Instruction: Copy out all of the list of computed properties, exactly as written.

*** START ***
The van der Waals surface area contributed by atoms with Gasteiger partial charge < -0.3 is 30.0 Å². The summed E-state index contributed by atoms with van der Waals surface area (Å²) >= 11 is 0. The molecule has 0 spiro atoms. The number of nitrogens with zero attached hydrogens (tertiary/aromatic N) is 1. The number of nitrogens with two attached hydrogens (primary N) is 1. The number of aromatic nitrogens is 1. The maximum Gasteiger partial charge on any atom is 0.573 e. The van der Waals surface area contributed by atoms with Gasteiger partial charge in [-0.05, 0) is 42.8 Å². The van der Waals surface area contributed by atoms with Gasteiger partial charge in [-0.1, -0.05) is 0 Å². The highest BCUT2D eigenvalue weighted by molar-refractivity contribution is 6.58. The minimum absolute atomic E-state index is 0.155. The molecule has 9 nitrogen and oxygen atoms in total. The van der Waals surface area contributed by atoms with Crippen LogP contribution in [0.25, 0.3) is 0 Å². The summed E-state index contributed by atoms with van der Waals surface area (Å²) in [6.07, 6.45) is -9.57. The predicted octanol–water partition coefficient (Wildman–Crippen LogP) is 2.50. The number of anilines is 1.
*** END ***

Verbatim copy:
The van der Waals surface area contributed by atoms with Gasteiger partial charge < -0.3 is 30.0 Å². The summed E-state index contributed by atoms with van der Waals surface area (Å²) >= 11 is 0. The molecule has 0 spiro atoms. The number of nitrogens with zero attached hydrogens (tertiary/aromatic N) is 1. The number of nitrogens with two attached hydrogens (primary N) is 1. The number of aromatic nitrogens is 1. The maximum Gasteiger partial charge on any atom is 0.573 e. The van der Waals surface area contributed by atoms with Gasteiger partial charge in [-0.05, 0) is 42.8 Å². The van der Waals surface area contributed by atoms with Gasteiger partial charge in [-0.1, -0.05) is 0 Å². The highest BCUT2D eigenvalue weighted by molar-refractivity contribution is 6.58. The minimum absolute atomic E-state index is 0.155. The molecule has 9 nitrogen and oxygen atoms in total. The van der Waals surface area contributed by atoms with Crippen LogP contribution in [0.25, 0.3) is 0 Å². The summed E-state index contributed by atoms with van der Waals surface area (Å²) in [6.07, 6.45) is -9.57. The predicted octanol–water partition coefficient (Wildman–Crippen LogP) is 2.50. The number of anilines is 1.